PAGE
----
Industry bodies launch security certification to boost confidence in cloud

BSI and Cloud Security Alliance together launch Star certification to assess security of cloud providers

The British Standards Institution (BSI) and not-for-profit industry body Cloud Security Alliance (CSA) have together launched Star certification programme, a third-party independent assessment of the security capabilities of cloud service providers.

Although cloud adoption is gathering pace, security remains one of the biggest hurdles to cloud adoption. Organisations that outsource services to cloud service providers have a number of concerns about the security of their data and information, according to BSI.

By achieving the Star certification, cloud and datacentre providers of all sizes will be able to give prospective customers a greater understanding of their levels of security controls, the standards body said.

Research by Ponemon Institute in March 2013 revealed that half of IT leaders are concerned about the security of cloud computing resources, while an Ernst & Young study from 2011 found nine out of 10 IT decision-makers believed external certification would increase their trust in cloud computing.

The cloud computing sector is forecast to grow at a pace of 36% every year, reaching revenues of $20bn (£12.7bn) by 2016.

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The newly launched technology-neutral certification leverages the requirements of the ISO/IEC 27001:2005 management system standard, together with the CSA’s Cloud Control Matrix, a specified set of criteria that measures the capability levels of the cloud service.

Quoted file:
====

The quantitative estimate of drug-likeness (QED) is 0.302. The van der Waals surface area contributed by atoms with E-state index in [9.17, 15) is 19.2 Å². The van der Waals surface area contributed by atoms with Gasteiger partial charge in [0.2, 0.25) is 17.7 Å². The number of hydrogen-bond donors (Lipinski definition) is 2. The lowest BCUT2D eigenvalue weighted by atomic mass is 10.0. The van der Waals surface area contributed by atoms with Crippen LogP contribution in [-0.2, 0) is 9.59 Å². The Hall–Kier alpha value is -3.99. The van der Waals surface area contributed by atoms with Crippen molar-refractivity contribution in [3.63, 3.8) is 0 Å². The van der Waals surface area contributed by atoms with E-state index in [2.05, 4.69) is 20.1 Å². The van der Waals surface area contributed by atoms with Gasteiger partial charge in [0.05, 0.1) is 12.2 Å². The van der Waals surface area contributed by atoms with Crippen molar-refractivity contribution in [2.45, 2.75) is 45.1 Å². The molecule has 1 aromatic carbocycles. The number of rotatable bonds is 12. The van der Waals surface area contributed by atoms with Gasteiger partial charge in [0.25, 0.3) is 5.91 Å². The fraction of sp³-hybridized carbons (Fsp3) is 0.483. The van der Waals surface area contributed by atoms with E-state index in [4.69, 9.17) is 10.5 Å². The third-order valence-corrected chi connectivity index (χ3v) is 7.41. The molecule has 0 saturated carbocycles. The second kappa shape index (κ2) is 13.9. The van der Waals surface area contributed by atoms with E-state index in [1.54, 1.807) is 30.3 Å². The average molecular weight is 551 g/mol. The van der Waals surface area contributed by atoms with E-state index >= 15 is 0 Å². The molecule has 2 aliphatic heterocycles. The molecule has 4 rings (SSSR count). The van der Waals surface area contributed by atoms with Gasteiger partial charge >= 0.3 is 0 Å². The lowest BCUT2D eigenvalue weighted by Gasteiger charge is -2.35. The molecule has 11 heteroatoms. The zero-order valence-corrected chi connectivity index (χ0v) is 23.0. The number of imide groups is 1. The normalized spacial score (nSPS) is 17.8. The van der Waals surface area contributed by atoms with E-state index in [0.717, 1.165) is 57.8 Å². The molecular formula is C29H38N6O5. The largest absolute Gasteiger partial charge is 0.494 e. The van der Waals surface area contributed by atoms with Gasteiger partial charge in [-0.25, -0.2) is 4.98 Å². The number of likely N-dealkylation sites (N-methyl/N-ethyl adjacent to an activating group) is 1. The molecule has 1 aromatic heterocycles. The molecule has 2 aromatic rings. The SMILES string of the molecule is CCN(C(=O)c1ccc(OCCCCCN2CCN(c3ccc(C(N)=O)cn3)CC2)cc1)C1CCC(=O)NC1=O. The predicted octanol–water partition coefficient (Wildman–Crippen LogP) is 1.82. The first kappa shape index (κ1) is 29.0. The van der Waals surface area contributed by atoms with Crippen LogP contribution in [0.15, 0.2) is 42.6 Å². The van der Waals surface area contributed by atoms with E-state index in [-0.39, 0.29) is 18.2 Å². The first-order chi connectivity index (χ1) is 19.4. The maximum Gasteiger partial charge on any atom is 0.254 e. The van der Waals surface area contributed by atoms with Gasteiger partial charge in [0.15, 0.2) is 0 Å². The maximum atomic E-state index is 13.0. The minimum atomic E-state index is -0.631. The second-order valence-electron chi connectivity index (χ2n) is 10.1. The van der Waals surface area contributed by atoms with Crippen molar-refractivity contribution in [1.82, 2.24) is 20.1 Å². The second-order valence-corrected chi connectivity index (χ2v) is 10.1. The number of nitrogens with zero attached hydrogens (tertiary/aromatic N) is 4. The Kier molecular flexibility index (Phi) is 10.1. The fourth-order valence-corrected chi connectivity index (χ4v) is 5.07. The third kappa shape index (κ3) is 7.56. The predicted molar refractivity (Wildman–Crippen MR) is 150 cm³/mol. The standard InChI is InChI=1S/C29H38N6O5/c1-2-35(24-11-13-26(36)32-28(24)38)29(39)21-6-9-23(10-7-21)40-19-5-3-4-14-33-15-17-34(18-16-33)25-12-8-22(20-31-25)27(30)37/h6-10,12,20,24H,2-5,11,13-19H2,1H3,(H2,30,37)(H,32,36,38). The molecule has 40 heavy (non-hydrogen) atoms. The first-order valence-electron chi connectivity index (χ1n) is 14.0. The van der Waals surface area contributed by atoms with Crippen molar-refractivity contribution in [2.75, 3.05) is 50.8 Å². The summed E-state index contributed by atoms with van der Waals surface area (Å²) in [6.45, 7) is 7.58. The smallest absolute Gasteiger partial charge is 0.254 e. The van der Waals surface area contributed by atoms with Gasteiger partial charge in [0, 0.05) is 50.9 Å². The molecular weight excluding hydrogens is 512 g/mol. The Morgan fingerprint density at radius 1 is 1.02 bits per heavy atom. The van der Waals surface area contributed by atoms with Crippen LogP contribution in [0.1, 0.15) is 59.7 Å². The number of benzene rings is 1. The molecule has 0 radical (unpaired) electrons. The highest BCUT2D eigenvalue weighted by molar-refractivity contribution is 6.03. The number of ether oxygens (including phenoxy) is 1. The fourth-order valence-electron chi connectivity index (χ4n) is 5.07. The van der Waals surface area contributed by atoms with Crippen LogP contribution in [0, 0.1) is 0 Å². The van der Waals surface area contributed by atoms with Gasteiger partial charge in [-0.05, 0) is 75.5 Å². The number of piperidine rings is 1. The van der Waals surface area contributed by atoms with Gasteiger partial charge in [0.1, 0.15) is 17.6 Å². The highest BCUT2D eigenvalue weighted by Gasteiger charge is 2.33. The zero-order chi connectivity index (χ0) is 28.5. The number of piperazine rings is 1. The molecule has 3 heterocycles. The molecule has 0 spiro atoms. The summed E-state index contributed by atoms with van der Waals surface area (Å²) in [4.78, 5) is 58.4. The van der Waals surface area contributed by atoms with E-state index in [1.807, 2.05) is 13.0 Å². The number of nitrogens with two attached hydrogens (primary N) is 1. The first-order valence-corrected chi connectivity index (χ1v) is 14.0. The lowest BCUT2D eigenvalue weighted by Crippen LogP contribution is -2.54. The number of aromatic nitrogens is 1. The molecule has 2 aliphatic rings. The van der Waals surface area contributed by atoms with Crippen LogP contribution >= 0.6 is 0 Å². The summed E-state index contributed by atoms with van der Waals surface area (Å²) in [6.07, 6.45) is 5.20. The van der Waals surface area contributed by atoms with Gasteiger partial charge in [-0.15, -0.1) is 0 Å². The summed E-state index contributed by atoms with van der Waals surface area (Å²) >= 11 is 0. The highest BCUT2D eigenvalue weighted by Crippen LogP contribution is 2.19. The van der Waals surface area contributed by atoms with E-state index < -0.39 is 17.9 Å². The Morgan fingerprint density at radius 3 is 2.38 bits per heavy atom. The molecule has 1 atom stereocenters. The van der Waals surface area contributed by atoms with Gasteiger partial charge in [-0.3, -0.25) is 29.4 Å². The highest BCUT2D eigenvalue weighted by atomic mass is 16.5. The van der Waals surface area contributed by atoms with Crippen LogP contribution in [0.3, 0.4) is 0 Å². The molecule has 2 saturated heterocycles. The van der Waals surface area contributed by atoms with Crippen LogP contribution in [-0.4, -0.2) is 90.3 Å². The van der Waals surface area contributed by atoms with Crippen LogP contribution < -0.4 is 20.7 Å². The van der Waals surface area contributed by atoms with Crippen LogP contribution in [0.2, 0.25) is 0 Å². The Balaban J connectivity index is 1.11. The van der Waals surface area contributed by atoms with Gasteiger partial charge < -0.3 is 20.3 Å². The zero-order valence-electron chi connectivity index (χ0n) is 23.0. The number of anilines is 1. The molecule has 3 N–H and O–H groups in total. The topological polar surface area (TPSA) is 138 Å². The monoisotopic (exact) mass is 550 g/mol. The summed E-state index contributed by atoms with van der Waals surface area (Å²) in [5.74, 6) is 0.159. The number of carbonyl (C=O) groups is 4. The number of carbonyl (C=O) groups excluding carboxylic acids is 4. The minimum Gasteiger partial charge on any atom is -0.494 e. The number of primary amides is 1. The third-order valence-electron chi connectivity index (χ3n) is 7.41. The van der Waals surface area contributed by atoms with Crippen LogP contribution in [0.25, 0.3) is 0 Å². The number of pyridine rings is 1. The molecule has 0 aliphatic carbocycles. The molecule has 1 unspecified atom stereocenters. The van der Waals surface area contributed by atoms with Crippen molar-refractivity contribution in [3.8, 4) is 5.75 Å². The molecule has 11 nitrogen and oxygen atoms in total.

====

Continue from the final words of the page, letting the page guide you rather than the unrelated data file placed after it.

ISO 27001 is a specification for an information security management system. It uses a top-down, risk-based approach, and is technology-neutral.

The Star certification will cover cloud computing security issues across 11 areas (see box).

“Especially in light of recent government revelations, both consumers and providers of cloud-based services have been asking for independent, technology-neutral certification to help them make more informed decisions about the services they purchase and use,” said Daniele Catteddu, managing director for Europe at CSA.

“In providing a rigorous, user-centric assessment, the certification will provide an additional layer of transparency that the industry has been calling for,” she said.

The 11 areas to be covered by Star certification

  1. Compliance
  2. Data governance
  3. Facility security
  4. Human resources
  5. Information security
  6. Legal
  7. Operations management
  8. Risk management
  9. Release management
  10. Resiliency
  11. Security architecture

BSI will assign a management capability score to each of the 11 control areas. Each control will be scored on a specific maturity and will be measured against five management principles.

The internal report will show cloud and datacentre providers how mature their processes are and what areas they need to consider improving on to reach an optimum level of maturity.

These maturity levels will be designated “no”, “bronze”, “silver” or “gold” awards.

“Technological developments in the workplace and desire for employees to be able to work flexibly have led to increased business demand for cloud services. However, many organisations are wary of cloud services due to a variety of security concerns,” said Elaine Munro, head of global portfolio management at BSI.

“The Star certification will help alleviate this problem, as it will provide organisations and consumers with a clear benchmark on which to evaluate the performance of a cloud service provider.”  

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